My institution, whose provosts have always been men, is affiliated to the Churches of Christ. So I googled the provost’s offices at other best-known Churches of Christ colleges and universities–Abilene Christian, Faulkner, Freed-Hardeman, Harding, Lipscomb, Lubbock Christian, and Oklahoma Christian–and found that all are headed by men at this time.
My institution also belongs to the West Coast Conference, whose ten members are all private and faith-based institutions. A different picture emerged as I googled their provosts. Half are men (BYU, LMU, Pepperdine, Portland, USF); and half are women (Gonzaga, Saint Mary’s, Santa Clara, Pacific, USD). Three of the women provosts are white, one is Black (USD), and one is Latina (Gonzaga).
I don’t know how many colleges and universities–in the WCC specifically and among faith-based institutions generally–have their current provosts as the first woman in that position. It appears that the number has been growing, but I don’t have enough for a chart.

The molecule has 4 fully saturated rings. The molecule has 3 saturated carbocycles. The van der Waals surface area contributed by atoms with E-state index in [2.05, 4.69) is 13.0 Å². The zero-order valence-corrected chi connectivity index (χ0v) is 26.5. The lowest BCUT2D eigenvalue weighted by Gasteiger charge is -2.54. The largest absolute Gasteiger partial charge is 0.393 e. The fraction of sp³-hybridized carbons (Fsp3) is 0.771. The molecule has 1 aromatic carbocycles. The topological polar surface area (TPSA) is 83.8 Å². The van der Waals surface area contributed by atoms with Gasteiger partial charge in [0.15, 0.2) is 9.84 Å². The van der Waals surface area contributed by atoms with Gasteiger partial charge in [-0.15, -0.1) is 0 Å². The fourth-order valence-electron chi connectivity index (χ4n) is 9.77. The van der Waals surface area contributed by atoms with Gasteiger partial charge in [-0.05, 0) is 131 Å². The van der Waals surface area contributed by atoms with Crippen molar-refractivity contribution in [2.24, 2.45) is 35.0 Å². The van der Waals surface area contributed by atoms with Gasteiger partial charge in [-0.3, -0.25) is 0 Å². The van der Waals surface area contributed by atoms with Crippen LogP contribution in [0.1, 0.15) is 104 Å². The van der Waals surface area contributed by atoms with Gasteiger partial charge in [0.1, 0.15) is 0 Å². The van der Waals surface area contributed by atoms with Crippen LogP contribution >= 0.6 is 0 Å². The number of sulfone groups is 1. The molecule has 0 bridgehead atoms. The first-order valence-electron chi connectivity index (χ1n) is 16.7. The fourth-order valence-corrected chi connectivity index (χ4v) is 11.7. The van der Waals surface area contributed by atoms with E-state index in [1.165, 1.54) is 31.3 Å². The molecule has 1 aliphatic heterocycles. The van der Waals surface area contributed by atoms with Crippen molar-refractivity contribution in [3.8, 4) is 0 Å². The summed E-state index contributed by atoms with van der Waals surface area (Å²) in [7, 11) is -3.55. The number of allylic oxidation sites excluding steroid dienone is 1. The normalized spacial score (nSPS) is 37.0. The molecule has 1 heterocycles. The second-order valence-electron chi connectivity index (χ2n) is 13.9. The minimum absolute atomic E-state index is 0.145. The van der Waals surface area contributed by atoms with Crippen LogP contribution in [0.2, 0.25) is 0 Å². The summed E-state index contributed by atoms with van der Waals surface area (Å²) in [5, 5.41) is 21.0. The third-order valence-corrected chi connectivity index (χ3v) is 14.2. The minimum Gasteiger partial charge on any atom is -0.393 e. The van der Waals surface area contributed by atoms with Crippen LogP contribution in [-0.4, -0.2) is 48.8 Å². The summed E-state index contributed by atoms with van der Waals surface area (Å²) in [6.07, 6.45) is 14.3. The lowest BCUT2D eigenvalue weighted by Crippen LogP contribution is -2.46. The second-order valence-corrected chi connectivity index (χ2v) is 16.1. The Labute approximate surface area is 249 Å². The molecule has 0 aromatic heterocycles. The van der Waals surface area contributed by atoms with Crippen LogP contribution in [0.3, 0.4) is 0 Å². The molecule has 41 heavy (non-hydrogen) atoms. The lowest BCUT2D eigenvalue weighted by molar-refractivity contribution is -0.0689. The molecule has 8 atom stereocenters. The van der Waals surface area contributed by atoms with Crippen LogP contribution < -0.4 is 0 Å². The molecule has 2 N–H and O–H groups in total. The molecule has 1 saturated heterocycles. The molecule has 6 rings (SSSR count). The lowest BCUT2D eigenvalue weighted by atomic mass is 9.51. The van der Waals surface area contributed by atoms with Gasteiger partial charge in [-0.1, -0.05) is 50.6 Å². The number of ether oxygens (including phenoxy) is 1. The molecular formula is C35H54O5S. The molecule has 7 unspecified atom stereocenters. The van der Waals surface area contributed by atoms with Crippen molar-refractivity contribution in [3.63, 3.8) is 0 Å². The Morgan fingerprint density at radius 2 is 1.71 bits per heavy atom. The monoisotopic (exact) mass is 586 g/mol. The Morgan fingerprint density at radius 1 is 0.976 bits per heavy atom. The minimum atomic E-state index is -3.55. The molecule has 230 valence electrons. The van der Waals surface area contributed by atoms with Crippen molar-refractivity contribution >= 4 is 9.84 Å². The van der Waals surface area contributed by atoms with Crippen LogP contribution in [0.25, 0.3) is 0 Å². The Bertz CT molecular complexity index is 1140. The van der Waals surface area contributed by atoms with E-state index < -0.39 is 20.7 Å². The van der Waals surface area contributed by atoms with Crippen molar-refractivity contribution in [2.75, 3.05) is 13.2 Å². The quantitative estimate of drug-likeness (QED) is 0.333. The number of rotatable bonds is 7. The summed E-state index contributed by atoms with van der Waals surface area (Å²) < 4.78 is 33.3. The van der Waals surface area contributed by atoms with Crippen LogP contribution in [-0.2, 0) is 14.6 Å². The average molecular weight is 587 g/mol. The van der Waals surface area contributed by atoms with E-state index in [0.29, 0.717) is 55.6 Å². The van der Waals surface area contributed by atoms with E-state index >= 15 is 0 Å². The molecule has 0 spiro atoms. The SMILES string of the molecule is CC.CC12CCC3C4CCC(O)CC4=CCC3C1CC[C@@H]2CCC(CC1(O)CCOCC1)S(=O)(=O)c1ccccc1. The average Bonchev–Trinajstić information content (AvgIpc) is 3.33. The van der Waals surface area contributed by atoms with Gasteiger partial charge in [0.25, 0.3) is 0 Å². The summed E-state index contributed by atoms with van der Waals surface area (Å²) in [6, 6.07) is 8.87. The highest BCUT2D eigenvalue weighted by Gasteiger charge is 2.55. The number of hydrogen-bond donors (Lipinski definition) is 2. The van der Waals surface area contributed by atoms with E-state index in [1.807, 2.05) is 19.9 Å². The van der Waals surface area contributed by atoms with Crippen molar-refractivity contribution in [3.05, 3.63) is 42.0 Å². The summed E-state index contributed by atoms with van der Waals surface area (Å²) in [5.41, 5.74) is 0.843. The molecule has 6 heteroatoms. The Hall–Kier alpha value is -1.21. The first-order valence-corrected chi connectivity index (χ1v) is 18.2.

I didn’t set out to account for all Baptist, Lutheran, and Methodist schools, leave alone Catholic ones. Still, it appears that Jesuit schools have a larger-than-average percentage of women provosts at this time. I’ve already noted six Jesuit institutions: Gonzaga, Holy Cross, LUNO, Regis, Santa Clara, and Xavier.
In addition are women provosts at Fairfield University, Loyola University Maryland, Saint Joseph’s University, and University of Detroit Mercy. The new provost at Saint Joseph’s replaced another woman provost who was retiring. Elsewhere, Canisius College doesn’t have a provost’s office but its vice president of academic affairs is a woman. There are currently two interim provosts at Springhill College, the smallest Jesuit college in the U.S., and one is a woman. In all, they translate to 12 out of 28 Jesuit institutions of higher learning, or a little over 40%.